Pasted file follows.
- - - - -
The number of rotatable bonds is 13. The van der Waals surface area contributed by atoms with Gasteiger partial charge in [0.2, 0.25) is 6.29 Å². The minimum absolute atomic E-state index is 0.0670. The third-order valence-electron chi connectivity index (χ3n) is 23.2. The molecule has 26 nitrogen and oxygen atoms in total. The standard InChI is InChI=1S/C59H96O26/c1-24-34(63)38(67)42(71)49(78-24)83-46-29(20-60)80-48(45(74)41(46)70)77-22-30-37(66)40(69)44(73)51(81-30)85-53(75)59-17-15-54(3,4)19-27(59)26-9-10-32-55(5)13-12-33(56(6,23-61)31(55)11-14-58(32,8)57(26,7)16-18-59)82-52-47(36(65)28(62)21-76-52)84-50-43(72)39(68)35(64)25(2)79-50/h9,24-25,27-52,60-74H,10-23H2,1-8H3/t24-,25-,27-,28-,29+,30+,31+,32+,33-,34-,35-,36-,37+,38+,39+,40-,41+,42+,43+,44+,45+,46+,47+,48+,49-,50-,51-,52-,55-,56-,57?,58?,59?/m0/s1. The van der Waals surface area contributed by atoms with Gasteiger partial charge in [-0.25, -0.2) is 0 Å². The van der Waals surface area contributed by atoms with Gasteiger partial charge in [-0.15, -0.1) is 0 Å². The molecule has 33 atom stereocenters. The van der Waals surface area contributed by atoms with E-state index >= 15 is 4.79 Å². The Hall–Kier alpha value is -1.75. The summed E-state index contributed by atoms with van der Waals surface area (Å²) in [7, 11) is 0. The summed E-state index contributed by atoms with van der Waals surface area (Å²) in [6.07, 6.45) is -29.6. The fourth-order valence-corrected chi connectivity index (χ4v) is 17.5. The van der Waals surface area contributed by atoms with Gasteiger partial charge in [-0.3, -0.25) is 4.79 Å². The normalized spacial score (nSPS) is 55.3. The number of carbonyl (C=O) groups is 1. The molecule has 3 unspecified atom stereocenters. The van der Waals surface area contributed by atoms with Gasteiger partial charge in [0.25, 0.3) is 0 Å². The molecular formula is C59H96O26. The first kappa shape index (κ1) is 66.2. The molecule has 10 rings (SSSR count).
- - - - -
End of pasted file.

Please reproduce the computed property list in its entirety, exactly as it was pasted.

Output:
The number of rotatable bonds is 13. The van der Waals surface area contributed by atoms with Gasteiger partial charge in [0.2, 0.25) is 6.29 Å². The minimum absolute atomic E-state index is 0.0670. The third-order valence-electron chi connectivity index (χ3n) is 23.2. The molecule has 26 nitrogen and oxygen atoms in total. The standard InChI is InChI=1S/C59H96O26/c1-24-34(63)38(67)42(71)49(78-24)83-46-29(20-60)80-48(45(74)41(46)70)77-22-30-37(66)40(69)44(73)51(81-30)85-53(75)59-17-15-54(3,4)19-27(59)26-9-10-32-55(5)13-12-33(56(6,23-61)31(55)11-14-58(32,8)57(26,7)16-18-59)82-52-47(36(65)28(62)21-76-52)84-50-43(72)39(68)35(64)25(2)79-50/h9,24-25,27-52,60-74H,10-23H2,1-8H3/t24-,25-,27-,28-,29+,30+,31+,32+,33-,34-,35-,36-,37+,38+,39+,40-,41+,42+,43+,44+,45+,46+,47+,48+,49-,50-,51-,52-,55-,56-,57?,58?,59?/m0/s1. The van der Waals surface area contributed by atoms with Gasteiger partial charge in [-0.25, -0.2) is 0 Å². The van der Waals surface area contributed by atoms with Gasteiger partial charge in [-0.15, -0.1) is 0 Å². The molecule has 33 atom stereocenters. The van der Waals surface area contributed by atoms with E-state index >= 15 is 4.79 Å². The Hall–Kier alpha value is -1.75. The summed E-state index contributed by atoms with van der Waals surface area (Å²) in [7, 11) is 0. The summed E-state index contributed by atoms with van der Waals surface area (Å²) in [6.07, 6.45) is -29.6. The fourth-order valence-corrected chi connectivity index (χ4v) is 17.5. The van der Waals surface area contributed by atoms with Gasteiger partial charge in [-0.3, -0.25) is 4.79 Å². The normalized spacial score (nSPS) is 55.3. The number of carbonyl (C=O) groups is 1. The molecule has 3 unspecified atom stereocenters. The van der Waals surface area contributed by atoms with Gasteiger partial charge in [0.25, 0.3) is 0 Å². The molecular formula is C59H96O26. The first kappa shape index (κ1) is 66.2. The molecule has 10 rings (SSSR count).